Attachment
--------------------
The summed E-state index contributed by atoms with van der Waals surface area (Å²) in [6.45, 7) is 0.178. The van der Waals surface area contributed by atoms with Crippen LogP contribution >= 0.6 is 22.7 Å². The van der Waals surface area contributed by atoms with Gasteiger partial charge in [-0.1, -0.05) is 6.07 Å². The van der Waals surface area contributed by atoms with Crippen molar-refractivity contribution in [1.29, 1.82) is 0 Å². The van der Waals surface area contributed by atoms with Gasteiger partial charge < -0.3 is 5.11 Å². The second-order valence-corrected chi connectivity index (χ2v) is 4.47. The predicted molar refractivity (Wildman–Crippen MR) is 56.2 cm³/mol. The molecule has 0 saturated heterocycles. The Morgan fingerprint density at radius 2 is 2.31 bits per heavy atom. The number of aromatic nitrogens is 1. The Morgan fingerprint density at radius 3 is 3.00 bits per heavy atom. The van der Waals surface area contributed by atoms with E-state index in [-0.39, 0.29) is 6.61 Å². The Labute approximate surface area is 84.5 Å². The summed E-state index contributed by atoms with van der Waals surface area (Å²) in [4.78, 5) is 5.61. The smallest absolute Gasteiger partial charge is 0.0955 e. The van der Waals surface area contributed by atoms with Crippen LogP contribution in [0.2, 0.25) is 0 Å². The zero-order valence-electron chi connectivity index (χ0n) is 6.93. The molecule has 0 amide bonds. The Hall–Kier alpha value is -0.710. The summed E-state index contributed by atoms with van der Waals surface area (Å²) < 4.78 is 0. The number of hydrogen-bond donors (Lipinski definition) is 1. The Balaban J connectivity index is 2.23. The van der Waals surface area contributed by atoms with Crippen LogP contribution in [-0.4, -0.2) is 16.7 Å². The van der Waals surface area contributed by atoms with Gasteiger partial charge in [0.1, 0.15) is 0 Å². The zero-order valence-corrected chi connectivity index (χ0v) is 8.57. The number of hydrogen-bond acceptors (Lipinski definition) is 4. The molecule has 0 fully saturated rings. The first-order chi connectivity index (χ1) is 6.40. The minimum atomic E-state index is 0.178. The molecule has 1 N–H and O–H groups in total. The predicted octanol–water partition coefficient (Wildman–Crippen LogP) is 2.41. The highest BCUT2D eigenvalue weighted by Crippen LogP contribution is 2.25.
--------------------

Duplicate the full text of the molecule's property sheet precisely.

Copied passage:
The summed E-state index contributed by atoms with van der Waals surface area (Å²) in [6.45, 7) is 0.178. The van der Waals surface area contributed by atoms with Crippen LogP contribution >= 0.6 is 22.7 Å². The van der Waals surface area contributed by atoms with Gasteiger partial charge in [-0.1, -0.05) is 6.07 Å². The van der Waals surface area contributed by atoms with Crippen molar-refractivity contribution in [1.29, 1.82) is 0 Å². The van der Waals surface area contributed by atoms with Gasteiger partial charge < -0.3 is 5.11 Å². The second-order valence-corrected chi connectivity index (χ2v) is 4.47. The predicted molar refractivity (Wildman–Crippen MR) is 56.2 cm³/mol. The molecule has 0 saturated heterocycles. The Morgan fingerprint density at radius 2 is 2.31 bits per heavy atom. The number of aromatic nitrogens is 1. The Morgan fingerprint density at radius 3 is 3.00 bits per heavy atom. The van der Waals surface area contributed by atoms with E-state index in [-0.39, 0.29) is 6.61 Å². The Labute approximate surface area is 84.5 Å². The summed E-state index contributed by atoms with van der Waals surface area (Å²) in [4.78, 5) is 5.61. The smallest absolute Gasteiger partial charge is 0.0955 e. The van der Waals surface area contributed by atoms with Crippen LogP contribution in [0.2, 0.25) is 0 Å². The zero-order valence-electron chi connectivity index (χ0n) is 6.93. The molecule has 0 amide bonds. The Hall–Kier alpha value is -0.710. The summed E-state index contributed by atoms with van der Waals surface area (Å²) < 4.78 is 0. The number of hydrogen-bond donors (Lipinski definition) is 1. The Balaban J connectivity index is 2.23. The van der Waals surface area contributed by atoms with Crippen LogP contribution in [-0.4, -0.2) is 16.7 Å². The van der Waals surface area contributed by atoms with Gasteiger partial charge in [0.1, 0.15) is 0 Å². The zero-order valence-corrected chi connectivity index (χ0v) is 8.57. The number of hydrogen-bond acceptors (Lipinski definition) is 4. The molecule has 0 fully saturated rings. The first-order chi connectivity index (χ1) is 6.40. The minimum atomic E-state index is 0.178. The molecule has 1 N–H and O–H groups in total. The predicted octanol–water partition coefficient (Wildman–Crippen LogP) is 2.41. The highest BCUT2D eigenvalue weighted by Crippen LogP contribution is 2.25.